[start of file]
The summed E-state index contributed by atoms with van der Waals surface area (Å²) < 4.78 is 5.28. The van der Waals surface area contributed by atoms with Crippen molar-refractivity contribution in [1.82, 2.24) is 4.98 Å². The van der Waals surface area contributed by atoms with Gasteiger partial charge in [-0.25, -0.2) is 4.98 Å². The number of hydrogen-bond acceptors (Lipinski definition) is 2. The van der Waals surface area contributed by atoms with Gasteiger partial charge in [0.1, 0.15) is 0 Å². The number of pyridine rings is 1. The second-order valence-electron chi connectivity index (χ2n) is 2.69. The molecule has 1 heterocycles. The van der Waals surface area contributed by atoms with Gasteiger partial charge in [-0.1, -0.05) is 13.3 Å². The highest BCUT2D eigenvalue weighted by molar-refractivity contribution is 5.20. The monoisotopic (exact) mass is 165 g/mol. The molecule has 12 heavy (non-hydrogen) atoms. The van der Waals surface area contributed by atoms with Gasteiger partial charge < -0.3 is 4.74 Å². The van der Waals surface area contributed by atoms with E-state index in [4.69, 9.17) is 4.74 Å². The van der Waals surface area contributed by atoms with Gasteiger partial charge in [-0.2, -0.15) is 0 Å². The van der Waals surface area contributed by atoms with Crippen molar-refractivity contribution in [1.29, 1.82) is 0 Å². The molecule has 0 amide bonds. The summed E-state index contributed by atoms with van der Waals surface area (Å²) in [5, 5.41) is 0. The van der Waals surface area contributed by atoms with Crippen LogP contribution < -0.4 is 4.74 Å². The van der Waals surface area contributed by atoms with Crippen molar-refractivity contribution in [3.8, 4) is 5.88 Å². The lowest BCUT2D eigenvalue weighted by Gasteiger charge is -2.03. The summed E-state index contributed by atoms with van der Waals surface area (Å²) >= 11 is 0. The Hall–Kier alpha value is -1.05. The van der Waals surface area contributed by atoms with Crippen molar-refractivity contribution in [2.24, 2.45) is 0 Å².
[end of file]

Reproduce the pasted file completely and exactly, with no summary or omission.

The summed E-state index contributed by atoms with van der Waals surface area (Å²) < 4.78 is 5.28. The van der Waals surface area contributed by atoms with Crippen molar-refractivity contribution in [1.82, 2.24) is 4.98 Å². The van der Waals surface area contributed by atoms with Gasteiger partial charge in [-0.25, -0.2) is 4.98 Å². The number of hydrogen-bond acceptors (Lipinski definition) is 2. The van der Waals surface area contributed by atoms with Gasteiger partial charge in [0.1, 0.15) is 0 Å². The number of pyridine rings is 1. The second-order valence-electron chi connectivity index (χ2n) is 2.69. The molecule has 1 heterocycles. The van der Waals surface area contributed by atoms with Gasteiger partial charge in [-0.1, -0.05) is 13.3 Å². The highest BCUT2D eigenvalue weighted by molar-refractivity contribution is 5.20. The monoisotopic (exact) mass is 165 g/mol. The molecule has 12 heavy (non-hydrogen) atoms. The van der Waals surface area contributed by atoms with Gasteiger partial charge < -0.3 is 4.74 Å². The van der Waals surface area contributed by atoms with E-state index in [4.69, 9.17) is 4.74 Å². The van der Waals surface area contributed by atoms with Gasteiger partial charge in [-0.2, -0.15) is 0 Å². The van der Waals surface area contributed by atoms with Crippen molar-refractivity contribution in [1.29, 1.82) is 0 Å². The molecule has 0 amide bonds. The summed E-state index contributed by atoms with van der Waals surface area (Å²) in [5, 5.41) is 0. The van der Waals surface area contributed by atoms with Crippen LogP contribution < -0.4 is 4.74 Å². The van der Waals surface area contributed by atoms with Crippen molar-refractivity contribution in [3.8, 4) is 5.88 Å². The lowest BCUT2D eigenvalue weighted by Gasteiger charge is -2.03. The summed E-state index contributed by atoms with van der Waals surface area (Å²) >= 11 is 0. The Hall–Kier alpha value is -1.05. The van der Waals surface area contributed by atoms with Crippen molar-refractivity contribution in [2.24, 2.45) is 0 Å².